We are a Nation of Procrastinators, Not a Nation of Portfolio Managers

economics-nobel-story_647_100917033738 (1).jpg

This year’s Nobel Prize in economics went to Professor Richard Thaler who described financial behavior as largely a problem of self-control where people don’t act rationally as assumed in economic models but act on their own best intentions.  This finding explains irrational events we see in the markets or explains the tail risk we see from overreactions and contrasts with a very important theory in economics known as efficient market hypothesis where markets absorb information and act rationally.  One can assume in today’s world of the "information age" and busy schedules that this concept is more pervasive than in the past.  It is recognition of these behaviors that led Thaler to recommend automatic enrollment in 401(k) plans.  And, is certainly a sound reason for those with wealth to utilize a good professional adviser.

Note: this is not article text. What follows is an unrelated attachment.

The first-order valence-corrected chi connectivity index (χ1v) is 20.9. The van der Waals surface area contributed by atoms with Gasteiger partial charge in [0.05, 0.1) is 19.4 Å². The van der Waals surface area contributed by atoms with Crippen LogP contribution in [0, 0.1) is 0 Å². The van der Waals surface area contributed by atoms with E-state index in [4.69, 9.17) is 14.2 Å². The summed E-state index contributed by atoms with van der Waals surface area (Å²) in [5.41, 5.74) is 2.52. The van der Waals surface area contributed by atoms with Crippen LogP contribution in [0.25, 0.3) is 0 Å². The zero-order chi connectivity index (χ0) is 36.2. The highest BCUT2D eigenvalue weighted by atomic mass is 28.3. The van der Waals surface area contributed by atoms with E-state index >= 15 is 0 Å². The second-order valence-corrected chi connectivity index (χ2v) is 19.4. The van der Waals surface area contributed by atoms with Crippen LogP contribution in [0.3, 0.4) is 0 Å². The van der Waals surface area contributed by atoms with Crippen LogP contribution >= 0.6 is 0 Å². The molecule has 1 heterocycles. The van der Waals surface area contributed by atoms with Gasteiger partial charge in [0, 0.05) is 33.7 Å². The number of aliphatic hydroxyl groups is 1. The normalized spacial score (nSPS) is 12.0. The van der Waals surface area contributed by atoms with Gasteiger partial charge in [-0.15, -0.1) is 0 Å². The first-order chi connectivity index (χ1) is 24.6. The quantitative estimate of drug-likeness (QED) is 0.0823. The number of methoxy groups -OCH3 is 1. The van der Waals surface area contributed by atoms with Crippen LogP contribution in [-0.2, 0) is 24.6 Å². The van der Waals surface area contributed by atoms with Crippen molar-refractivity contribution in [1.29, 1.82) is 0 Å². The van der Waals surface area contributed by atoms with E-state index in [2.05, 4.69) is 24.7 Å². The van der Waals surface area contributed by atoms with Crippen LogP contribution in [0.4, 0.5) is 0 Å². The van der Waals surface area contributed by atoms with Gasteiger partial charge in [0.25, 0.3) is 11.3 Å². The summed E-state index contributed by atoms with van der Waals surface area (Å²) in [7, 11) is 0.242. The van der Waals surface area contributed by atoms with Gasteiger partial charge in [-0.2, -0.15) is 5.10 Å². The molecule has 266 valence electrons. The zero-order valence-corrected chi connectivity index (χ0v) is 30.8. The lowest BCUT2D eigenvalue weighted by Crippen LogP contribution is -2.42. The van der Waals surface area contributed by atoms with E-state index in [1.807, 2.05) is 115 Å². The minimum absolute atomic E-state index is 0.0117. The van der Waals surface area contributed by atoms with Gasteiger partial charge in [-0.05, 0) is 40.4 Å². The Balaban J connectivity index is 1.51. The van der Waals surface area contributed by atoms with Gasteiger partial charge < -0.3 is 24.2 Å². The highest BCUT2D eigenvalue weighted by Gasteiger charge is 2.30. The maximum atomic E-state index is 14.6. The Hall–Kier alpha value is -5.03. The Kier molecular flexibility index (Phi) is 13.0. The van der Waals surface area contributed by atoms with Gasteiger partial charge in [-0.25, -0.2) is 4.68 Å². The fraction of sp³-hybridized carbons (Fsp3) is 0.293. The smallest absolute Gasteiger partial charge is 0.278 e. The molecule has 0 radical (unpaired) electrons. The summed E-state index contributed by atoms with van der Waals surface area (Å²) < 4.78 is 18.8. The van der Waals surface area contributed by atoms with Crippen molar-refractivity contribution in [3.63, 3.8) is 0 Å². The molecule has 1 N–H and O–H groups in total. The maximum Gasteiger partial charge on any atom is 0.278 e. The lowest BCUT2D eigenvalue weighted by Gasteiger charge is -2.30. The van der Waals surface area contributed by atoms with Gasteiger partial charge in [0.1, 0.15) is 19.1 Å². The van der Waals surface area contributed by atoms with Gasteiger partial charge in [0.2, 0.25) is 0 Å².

READ THE FULL ARTICLE #1

READ THE FULL ARTICLE #2

These are WSJ articles.  Often the WSJ does not allow direct links to their articles or limits access over time.  However, if you search (i.e.: google it) the title "Richard Thaler: A Nobel Prize for Human Nauter" and "Why Richard Thaler Matters to Investors" you can find and access the article instead of through our website.